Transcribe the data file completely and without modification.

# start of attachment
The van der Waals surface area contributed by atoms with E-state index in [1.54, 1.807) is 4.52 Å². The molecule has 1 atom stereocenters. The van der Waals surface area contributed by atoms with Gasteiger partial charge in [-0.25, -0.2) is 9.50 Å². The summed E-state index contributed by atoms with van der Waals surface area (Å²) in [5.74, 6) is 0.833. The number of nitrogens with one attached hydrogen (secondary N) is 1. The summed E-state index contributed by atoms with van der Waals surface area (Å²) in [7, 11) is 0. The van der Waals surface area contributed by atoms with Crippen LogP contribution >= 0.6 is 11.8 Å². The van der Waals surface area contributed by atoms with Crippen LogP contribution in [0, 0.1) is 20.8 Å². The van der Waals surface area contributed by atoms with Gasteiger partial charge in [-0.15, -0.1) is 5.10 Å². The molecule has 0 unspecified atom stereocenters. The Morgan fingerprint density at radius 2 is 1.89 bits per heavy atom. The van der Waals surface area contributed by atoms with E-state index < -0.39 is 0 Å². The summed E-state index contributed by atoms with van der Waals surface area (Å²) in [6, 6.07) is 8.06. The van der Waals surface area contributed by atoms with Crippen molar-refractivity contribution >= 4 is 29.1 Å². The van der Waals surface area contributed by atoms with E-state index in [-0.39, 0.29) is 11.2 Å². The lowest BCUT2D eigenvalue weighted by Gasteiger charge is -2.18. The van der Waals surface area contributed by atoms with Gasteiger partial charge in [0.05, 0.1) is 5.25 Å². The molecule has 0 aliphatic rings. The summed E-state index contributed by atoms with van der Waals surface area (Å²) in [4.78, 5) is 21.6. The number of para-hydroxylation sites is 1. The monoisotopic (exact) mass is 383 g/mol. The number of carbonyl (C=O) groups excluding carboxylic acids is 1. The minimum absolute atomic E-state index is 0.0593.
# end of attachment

The van der Waals surface area contributed by atoms with E-state index in [1.54, 1.807) is 4.52 Å². The molecule has 1 atom stereocenters. The van der Waals surface area contributed by atoms with Gasteiger partial charge in [-0.25, -0.2) is 9.50 Å². The summed E-state index contributed by atoms with van der Waals surface area (Å²) in [5.74, 6) is 0.833. The number of nitrogens with one attached hydrogen (secondary N) is 1. The summed E-state index contributed by atoms with van der Waals surface area (Å²) in [7, 11) is 0. The van der Waals surface area contributed by atoms with Crippen LogP contribution >= 0.6 is 11.8 Å². The van der Waals surface area contributed by atoms with Crippen LogP contribution in [0, 0.1) is 20.8 Å². The van der Waals surface area contributed by atoms with Gasteiger partial charge in [-0.15, -0.1) is 5.10 Å². The molecule has 0 unspecified atom stereocenters. The Morgan fingerprint density at radius 2 is 1.89 bits per heavy atom. The van der Waals surface area contributed by atoms with E-state index < -0.39 is 0 Å². The summed E-state index contributed by atoms with van der Waals surface area (Å²) in [6, 6.07) is 8.06. The van der Waals surface area contributed by atoms with Crippen molar-refractivity contribution >= 4 is 29.1 Å². The van der Waals surface area contributed by atoms with E-state index in [-0.39, 0.29) is 11.2 Å². The lowest BCUT2D eigenvalue weighted by Gasteiger charge is -2.18. The van der Waals surface area contributed by atoms with Gasteiger partial charge in [0.05, 0.1) is 5.25 Å². The molecule has 0 aliphatic rings. The summed E-state index contributed by atoms with van der Waals surface area (Å²) in [4.78, 5) is 21.6. The number of para-hydroxylation sites is 1. The monoisotopic (exact) mass is 383 g/mol. The number of carbonyl (C=O) groups excluding carboxylic acids is 1. The minimum absolute atomic E-state index is 0.0593.